And in the middle of all that, Justice Antonin Scalia died, sending the nomination process for his replacement smack into the middle of the campaigns, before the Justice was even buried.

What do the numbers show?  Trump, Trump, Trump.  Nothing this man says or does ever seems to derail him.  Now he is battling with the Pope and an even more powerful force in this world, Apple.   Everything is in chaos in a campaign run amok in South Carolina, but the numbers are not exactly gyrating.

South Carolina
Jan
Feb 1 - 13
Feb 14-19
Trump
36
38
33
Cruz
20
19
18
Rubio
13
16
18
Kasich
2
10
10
Bush
10
9
10
Carson
9
5
7
NA/Other
11
9
11

Trump may be fading a tad, and all of the others up (mostly) or down by a point or two, but not much shaking here.  Trump now leads by about 15 points and a battle royale is underway for the next four slots, with Cruz and Rubio leading the way.  Rubio seems to be rising in the most recent polls, with a late push.  If Jeb Bush remains in fifth place, in Bush Country no less, it would be a disaster for him.  He has brought the whole family, more or less, in to campaign, including W, and it ain’t helping. 

John Kasich, however, can survive a fourth or fifth place finish.  He has to hang on until the race shifts to the Midwest, and he has telegraphed that he is not looking for much in the South.  He has done well to get to double digits.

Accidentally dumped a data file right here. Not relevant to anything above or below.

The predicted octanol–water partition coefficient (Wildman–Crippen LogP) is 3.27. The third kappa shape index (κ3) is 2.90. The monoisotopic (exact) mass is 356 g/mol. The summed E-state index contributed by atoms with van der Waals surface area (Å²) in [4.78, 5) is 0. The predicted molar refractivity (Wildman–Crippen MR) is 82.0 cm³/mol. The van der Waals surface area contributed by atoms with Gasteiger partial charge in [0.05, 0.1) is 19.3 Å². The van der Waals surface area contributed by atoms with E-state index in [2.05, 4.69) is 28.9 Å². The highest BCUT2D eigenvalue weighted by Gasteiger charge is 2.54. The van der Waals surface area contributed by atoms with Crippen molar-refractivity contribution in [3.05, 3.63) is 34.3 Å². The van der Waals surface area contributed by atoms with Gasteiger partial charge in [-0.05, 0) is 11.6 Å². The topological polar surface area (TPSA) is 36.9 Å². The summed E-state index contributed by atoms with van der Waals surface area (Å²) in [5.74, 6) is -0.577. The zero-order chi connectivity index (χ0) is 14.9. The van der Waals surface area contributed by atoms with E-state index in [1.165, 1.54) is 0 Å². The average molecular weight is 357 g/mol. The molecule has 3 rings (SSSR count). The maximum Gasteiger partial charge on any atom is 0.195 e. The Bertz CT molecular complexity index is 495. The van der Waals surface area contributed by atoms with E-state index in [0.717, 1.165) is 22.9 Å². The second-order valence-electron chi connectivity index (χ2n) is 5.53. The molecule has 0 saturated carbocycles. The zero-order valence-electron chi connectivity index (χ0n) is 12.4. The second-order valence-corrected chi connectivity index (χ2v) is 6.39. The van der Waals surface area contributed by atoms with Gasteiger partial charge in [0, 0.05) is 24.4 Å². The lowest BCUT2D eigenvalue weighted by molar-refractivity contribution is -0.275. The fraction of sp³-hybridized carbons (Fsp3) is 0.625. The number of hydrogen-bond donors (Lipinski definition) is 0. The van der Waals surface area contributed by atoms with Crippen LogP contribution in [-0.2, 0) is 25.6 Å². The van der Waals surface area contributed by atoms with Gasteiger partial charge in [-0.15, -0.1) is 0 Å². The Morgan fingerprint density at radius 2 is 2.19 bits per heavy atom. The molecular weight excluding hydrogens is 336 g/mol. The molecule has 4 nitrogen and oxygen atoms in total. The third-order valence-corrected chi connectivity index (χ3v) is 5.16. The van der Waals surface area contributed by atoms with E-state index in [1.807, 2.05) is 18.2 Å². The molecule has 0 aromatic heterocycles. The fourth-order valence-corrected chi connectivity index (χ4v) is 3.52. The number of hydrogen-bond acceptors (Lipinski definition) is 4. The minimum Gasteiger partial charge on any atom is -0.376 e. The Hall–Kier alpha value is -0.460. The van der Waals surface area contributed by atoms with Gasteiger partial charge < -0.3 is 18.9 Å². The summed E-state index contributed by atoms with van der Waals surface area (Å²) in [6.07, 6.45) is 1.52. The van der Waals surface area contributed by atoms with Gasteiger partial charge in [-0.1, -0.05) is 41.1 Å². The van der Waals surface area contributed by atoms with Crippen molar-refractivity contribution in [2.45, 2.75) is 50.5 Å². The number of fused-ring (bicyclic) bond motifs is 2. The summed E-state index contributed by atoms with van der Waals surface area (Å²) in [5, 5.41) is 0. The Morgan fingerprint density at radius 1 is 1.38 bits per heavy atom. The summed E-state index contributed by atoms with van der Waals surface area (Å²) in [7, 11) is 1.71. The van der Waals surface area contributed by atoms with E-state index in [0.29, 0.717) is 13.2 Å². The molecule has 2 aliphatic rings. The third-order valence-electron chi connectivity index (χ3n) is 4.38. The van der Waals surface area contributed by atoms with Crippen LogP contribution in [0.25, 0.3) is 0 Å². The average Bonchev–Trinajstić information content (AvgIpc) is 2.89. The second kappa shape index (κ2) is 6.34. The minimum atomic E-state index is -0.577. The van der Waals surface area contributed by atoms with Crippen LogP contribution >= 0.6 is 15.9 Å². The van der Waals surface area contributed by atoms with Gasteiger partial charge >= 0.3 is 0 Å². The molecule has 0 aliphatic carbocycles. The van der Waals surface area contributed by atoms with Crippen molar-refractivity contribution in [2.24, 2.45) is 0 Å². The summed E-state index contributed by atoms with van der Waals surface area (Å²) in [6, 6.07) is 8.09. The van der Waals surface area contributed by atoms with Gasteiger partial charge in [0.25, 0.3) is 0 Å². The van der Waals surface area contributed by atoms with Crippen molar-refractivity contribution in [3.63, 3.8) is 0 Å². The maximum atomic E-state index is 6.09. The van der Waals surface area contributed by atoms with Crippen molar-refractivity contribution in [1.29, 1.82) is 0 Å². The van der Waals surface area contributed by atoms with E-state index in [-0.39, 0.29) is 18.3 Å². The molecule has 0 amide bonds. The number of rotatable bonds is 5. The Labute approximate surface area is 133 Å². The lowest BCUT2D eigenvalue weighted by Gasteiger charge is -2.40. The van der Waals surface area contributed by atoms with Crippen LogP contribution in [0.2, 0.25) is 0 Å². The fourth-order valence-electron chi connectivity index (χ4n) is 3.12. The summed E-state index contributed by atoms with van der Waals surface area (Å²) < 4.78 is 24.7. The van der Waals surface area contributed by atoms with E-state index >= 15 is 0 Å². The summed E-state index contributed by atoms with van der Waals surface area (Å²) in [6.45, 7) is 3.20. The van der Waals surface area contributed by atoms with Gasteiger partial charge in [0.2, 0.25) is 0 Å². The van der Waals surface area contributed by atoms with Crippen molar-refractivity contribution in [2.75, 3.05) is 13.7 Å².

But the GOP race is shaping up for now to be Donald Trump’s, with the two 44-year-olds nipping at his ankles but not doing much more damage.  

THE DEMS IN NEVADA

Hillary Clinton’s campaign once viewed Nevada as part of her firewall, a state in which she defeated Barack Obama in 2008, a state with a heavy minority presence that typically supports the Clinton’s and would not be expected to be a source of strength for Bernie Sanders.

Put that notion to rest.

Sanders has emerged from Iowa and New Hampshire as a credible, viable and well-funded candidate, and he has turned Nevada into a horse race.  Clinton does not necessarily need to win here – her real firewall, South Carolina and the South, still seems solid.  But a loss here in friendly Nevada would not bode well for her.  Even if Clinton took the South, it would show that Sanders has national strength in other parts of the country, even in states that are were not familiar with him until very recently.  

There has not been much polling in Nevada; two polls showed virtual ties and the third, the most recent, has Hillary up by 6.